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Criminal Practice – MAR – Discovery Violations – No Prejudice – Jury Instructions

Criminal Practice – MAR – Discovery Violations – No Prejudice – Jury Instructions

State v. Ramseur (Lawyers Weekly No. 13-07-0318, 23 pp.) (Linda Stephens, J.) Appealed from Iredell County Superior Court (Richard D. Boner, J.) N.C. App.

Holding: Even though the state failed to provide defendant with an investigator’s handwritten notes, which indicated that Deleon Dalton — who had been involved in an affray with the victims – asked for a gun on the night the victims were shot, this same information was contained in a report which was timely provided to defendant. Moreover, the investigator’s testimony at the hearing on defendant’s motion for appropriate relief clarified that Dalton never received the gun. We cannot conclude that defendant has shown a reasonable probability that the outcome of his trial could have been different if he had received the investigator’s notes before trial.

We affirm the trial court’s denial of defendant’s motion for appropriate relief. We find no error in defendant’s convictions of two counts of first-degree murder and one count each of attempted first-degree murder, assault with a deadly weapon with intent to kill inflicting serious injury, and conspiracy to commit first-degree murder.

The state also failed to provide defendant with a letter from an informant mentioning an eyewitness to the murder. The letter does not identify the eyewitness or explain what he would say.

The evidence against defendant included, inter alia, extensive testimony from co-conspirator Parish Reinhardt about defendant’s role in recruiting Reinhardt and Al Bellamy to arm themselves and then lie in wait, in what was essentially an ambush of the victims. In light of the evidence against him, we cannot conclude that there is a reasonable probability the outcome of defendant’s trial would have been altered even if defendant had known about the informant’s stated knowledge of an alleged eyewitness.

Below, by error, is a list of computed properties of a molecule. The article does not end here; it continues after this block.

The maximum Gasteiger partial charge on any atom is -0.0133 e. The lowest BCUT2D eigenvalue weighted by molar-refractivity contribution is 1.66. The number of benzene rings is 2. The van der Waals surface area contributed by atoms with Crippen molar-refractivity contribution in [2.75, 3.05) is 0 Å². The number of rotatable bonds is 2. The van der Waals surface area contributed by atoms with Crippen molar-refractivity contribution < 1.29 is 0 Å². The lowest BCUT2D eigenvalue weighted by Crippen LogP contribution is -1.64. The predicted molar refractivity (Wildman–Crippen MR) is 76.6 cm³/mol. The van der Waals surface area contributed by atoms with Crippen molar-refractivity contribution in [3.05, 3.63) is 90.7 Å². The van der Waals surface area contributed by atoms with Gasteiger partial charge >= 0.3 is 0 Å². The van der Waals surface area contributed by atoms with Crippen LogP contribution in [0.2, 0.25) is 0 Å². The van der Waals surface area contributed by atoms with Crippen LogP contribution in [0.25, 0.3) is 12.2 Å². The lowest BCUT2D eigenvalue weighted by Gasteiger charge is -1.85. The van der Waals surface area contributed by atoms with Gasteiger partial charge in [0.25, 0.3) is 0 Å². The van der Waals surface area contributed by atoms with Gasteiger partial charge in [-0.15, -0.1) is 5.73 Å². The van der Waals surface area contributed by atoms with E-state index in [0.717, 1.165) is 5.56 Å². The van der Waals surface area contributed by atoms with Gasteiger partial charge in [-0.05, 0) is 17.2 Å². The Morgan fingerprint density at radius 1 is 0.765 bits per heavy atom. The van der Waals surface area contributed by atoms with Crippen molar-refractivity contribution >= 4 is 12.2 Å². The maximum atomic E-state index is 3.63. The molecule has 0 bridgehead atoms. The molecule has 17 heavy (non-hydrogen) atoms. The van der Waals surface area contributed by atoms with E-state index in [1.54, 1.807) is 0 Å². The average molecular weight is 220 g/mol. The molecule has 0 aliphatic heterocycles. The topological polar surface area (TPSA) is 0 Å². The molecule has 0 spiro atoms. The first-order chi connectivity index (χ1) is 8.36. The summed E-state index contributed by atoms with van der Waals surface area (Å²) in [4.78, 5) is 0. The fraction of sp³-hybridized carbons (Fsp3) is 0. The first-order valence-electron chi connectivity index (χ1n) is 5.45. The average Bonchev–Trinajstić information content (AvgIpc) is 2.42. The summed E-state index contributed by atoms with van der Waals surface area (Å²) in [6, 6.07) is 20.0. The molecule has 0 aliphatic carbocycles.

Although defendant contends the state only provided him with an unsigned copy of the agreement between the state and witness Oderia Chipley, a question asked by defense counsel during Chipley’s voir dire shows that defendant was aware of at least one such agreement that Chipley had signed. Furthermore, in front of the jury, defense counsel’s questioning of Chipley revealed that he was testifying as part of a deal which cut his lengthy federal prison sentence in half. We cannot conclude that defendant was prejudiced by receiving an unsigned copy of the agreement.

Defendant received notes from the state that an informant had told another witness that he had heard that the family of one of the victims had retaliated against Torrie Miller for the shooting. Defendant was not prejudiced by the state’s failure to produce notes about interviews regarding Miller or an investigator’s notes about his interview with the informant.

With regard to defendant’s direct appeal, we find that nothing in the evidence would support a reasonable belief by defendant that he or the people in the house across the street were in imminent danger of death or great bodily harm unless defendant fired on the victims. Nothing suggested that the victims were about to gain access to the house in which they had previously been fighting. At the time defendant started shooting, the victims had stepped away from the house and were on the sidewalk. There was no evidence that the victims were even aware of defendant’s presence on the scene (he and his co-conspirators were hiding in a line of trees across the street), much less that defendant’s life was in imminent danger when he fired the first shot. Defendant was not entitled to a jury instruction on perfect or imperfect self-defense or perfect or imperfect defense of others.

Affirmed in part; no error in part.


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